They say on the internet that excessive use of sports metaphors is the sign of a weak critic. That's why the best thing about The Finest Hours is that it allows me to unleash a torrent of nautical metaphors while retaining my final sliver of self-respect. Fortunately for everyone, sailors have many words for failure.
The Finest Hours is becalmed from the beginning, when we see Coast Guard sailor Bernie Webber (Chris Pine) meeting cute with Cape Cod hottie Miriam Pentinen (Holliday Grainger), 1952-style. The movie wants you to believe they're instantly falling in love, but the two actors mix like oil and water, so the clumsy sequence is just the first of many slow boats to China director Craig Gillespie books us on.
- Chris Pine in The Finest Hours
Storm clouds, both real and metaphorical, start to gather about the time Miriam breaches Eisenhower-era patriarchal protocol by asking Bernie to marry her at an especially boring dance. He feeds her a line about asking permission from his commanding officer before a lucky nor'easter blows up and throws our young hero and his crew of misfits into action on the high seas.
- A slow boat to boredom
The Finest Hours is based on a true story about the rescue of the crew of the SS Pendleton, an oil tanker that broke apart and sank off the coast of Massachusetts during a powerful storm. In the long history of movies about military heroes, very few, if any, concern the Coast Guard. So it's kind of a shame that the film adaptation of the service's bravest exploit is so dreadfully boring and uninspired.
The film's most compelling moments come onboard the Pendleton, a rusting hulk of a tanker run into disaster by an unseen captain who goes down with the first half of his ship. The group of scalawags trapped in the stern of the broken ship find their reticent leader in engine man Ray Sybert (Casey Affleck), whose ingenuity and resolve in keeping half a ship afloat makes him a more compelling character than our alleged hero Webber. Affleck's performance is this imperfect storm's sole ray of light, but Pine is the one with the functioning boat, so he gets top billing. The young, untested Bernie's mad fight through the storm should be the story's dramatic heart, but it turns into a repetitive slog through the dark waves. There are a few good shots, such as when the tiny boat with the catchy name CG-36500 plunges underwater through giant, pounding waves, but director Gillespie spoils the fun by recycling them too often. For an $80 million Disney production, The Finest Hours' effects look singularly unconvincing. The men of the CG-36500 are clearly on a soundstage getting buckets of water thrown on them. Despite the hurricane force winds blowing blinding snow and freezing spray in their faces, they never look cold. Nor do they take common-sense precautions like wearing goggles, or, in Pine's case, a hat. The one thing they do remember to bring along are clichés, so you won't be at all surprised when Pine proclaims "Not on my watch!"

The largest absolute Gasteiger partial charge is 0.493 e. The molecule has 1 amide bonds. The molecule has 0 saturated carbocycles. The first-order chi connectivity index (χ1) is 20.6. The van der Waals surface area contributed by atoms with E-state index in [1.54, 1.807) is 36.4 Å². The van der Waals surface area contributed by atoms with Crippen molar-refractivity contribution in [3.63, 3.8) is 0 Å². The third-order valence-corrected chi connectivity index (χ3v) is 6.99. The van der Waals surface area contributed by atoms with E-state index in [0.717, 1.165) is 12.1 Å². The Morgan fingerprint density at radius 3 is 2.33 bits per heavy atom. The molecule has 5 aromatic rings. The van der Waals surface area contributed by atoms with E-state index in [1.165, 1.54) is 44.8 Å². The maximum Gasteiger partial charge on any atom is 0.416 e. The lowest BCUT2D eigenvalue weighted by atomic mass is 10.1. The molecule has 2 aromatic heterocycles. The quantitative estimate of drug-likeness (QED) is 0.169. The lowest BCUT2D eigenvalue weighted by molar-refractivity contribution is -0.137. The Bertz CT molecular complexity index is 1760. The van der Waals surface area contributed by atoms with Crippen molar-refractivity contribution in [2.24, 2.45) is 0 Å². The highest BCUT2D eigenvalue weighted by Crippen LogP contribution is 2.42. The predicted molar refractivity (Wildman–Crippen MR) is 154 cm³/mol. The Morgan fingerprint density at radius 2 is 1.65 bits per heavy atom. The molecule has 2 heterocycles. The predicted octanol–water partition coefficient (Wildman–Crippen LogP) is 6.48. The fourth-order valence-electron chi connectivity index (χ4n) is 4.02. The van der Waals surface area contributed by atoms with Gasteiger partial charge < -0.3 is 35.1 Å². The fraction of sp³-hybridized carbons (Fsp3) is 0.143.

Things are bad out on the ocean, but they're worse on the shore, where Grainger gives the worst performance of the young year. Her character Miriam is a poorly written, off-the-shelf "strong woman," but Grainger walks her off the plank into harpy territory. Her lame subplot, which involves forgetting her coat and getting stuck in a snowbank, hits low tide when a single tear rolls down her face as she stares, bored, off into the middle distance. For that fleeting moment, it seems that she and the audience are in the same boat.